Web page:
Monday, August 8, 2011

This Dark Endeavor: The Apprenticeship of Victor Frankenstein by Kenneth Oppel

Victor Frankenstein wasn’t always a monster creator. At fifteen years old, Victor lives with his family near Geneva in the Frankenstein home. His father, a diplomat, tends business and travels frequently while his mother stays home. Of all of Victor’s siblings though, it’s his twin brother Konrad that Victor is closest to. Another family member, their distant cousin Elizabeth, has also come to live with them and the three make a lively pair.

Although Victor and Konrad are twins, their personalities are vastly different. While Konrad is gentle and slow to anger, Victor is vicarious, always looking for adventure and prone to anger quickly. Elizabeth, with a fiery temper, is not one to back down, but also realizes the importance of kindness.  And as with all twins, there is definitely sibling rivalry. This rivalry becomes apparent when Elizabeth gives more attention to Konrad than Victor.

One boring day, the three and their curiosity lead them to an old cellar door in the castle where they find the Dark Library. In the stacks are books of alchemy and old magic, including the Occulta Philosphia,  and when the boys’ father finds them there, he forbids them to ever come back. But when Konrad falls deathly ill, Victor will stop at nothing to save his brother, including taking this dark book from the Bibliotecka Obscura, to find a solution.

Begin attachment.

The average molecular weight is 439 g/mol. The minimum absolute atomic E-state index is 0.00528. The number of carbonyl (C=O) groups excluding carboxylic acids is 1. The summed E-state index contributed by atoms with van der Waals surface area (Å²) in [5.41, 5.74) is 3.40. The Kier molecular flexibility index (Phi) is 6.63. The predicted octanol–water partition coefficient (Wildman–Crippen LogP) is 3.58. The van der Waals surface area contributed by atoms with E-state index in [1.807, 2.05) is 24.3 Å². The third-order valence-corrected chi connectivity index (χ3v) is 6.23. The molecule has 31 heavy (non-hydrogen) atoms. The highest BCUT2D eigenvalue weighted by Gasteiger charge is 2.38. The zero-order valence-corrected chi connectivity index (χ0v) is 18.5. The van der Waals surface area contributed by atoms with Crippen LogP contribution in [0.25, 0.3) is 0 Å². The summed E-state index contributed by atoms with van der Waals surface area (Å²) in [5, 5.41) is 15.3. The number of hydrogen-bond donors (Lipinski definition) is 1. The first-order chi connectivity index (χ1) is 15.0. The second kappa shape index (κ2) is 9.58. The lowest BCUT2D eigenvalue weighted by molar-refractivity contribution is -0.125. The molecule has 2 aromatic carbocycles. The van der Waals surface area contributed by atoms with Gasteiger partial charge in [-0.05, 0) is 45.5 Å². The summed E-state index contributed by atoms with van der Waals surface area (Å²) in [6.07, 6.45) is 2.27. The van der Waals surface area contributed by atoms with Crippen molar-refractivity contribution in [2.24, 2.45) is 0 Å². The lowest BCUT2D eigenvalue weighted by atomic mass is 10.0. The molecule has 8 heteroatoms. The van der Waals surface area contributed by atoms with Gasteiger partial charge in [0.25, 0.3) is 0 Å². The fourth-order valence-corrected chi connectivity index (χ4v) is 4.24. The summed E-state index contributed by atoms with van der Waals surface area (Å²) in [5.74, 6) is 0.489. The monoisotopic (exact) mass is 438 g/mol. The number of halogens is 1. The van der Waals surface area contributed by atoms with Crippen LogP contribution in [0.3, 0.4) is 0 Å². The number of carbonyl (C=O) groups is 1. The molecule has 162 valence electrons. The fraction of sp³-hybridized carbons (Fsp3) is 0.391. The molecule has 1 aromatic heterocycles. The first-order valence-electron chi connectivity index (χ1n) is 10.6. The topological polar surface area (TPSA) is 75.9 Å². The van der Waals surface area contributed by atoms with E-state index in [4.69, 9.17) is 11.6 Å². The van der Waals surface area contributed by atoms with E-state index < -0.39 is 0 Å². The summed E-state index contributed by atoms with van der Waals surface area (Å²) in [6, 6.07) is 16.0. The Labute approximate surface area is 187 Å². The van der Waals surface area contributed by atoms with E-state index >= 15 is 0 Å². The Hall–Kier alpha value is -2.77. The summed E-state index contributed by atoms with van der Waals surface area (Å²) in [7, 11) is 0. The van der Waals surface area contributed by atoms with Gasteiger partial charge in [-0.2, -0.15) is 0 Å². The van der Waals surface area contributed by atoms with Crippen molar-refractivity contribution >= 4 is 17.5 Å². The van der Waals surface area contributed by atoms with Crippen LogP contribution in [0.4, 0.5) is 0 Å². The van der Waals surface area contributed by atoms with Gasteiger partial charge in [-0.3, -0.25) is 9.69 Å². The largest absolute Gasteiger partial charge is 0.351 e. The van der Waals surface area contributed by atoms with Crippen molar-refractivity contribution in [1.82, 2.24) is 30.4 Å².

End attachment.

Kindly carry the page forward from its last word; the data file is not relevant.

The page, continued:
Without the help of the old magic, both Elizabeth and Victor know they’ll lose Konrad. They soon learn about an alchemist, a dangerous castoff, who is willing to help them if they can procure the ingredients for an elixir to help Konrad. But is Polidori, the alchemist, truly trying to help or using them for his own dark gain?

This is an excellent premise to the birth of Victor Frankenstein in the classic tale by Mary Shelley. Part historical fiction, part fantasy, the reader will be drawn into the adventure, and mystery all the having the opportunity to see Victor become the man known in legend and what circumstances brought him to that dark place. Not only does Oppel create an adventure mystery, but he also adds the element of teenage relationships into the mix, giving this book credence for both guys and girls to pick up and read. Oppel leaves the ending open for another dark look into the making of Victor Frankenstein (this is Book One), but for now, this book does an excellent job of that. Recommended. Published by Simon & Schuster, 2011.  Due out 8/11.

No comments: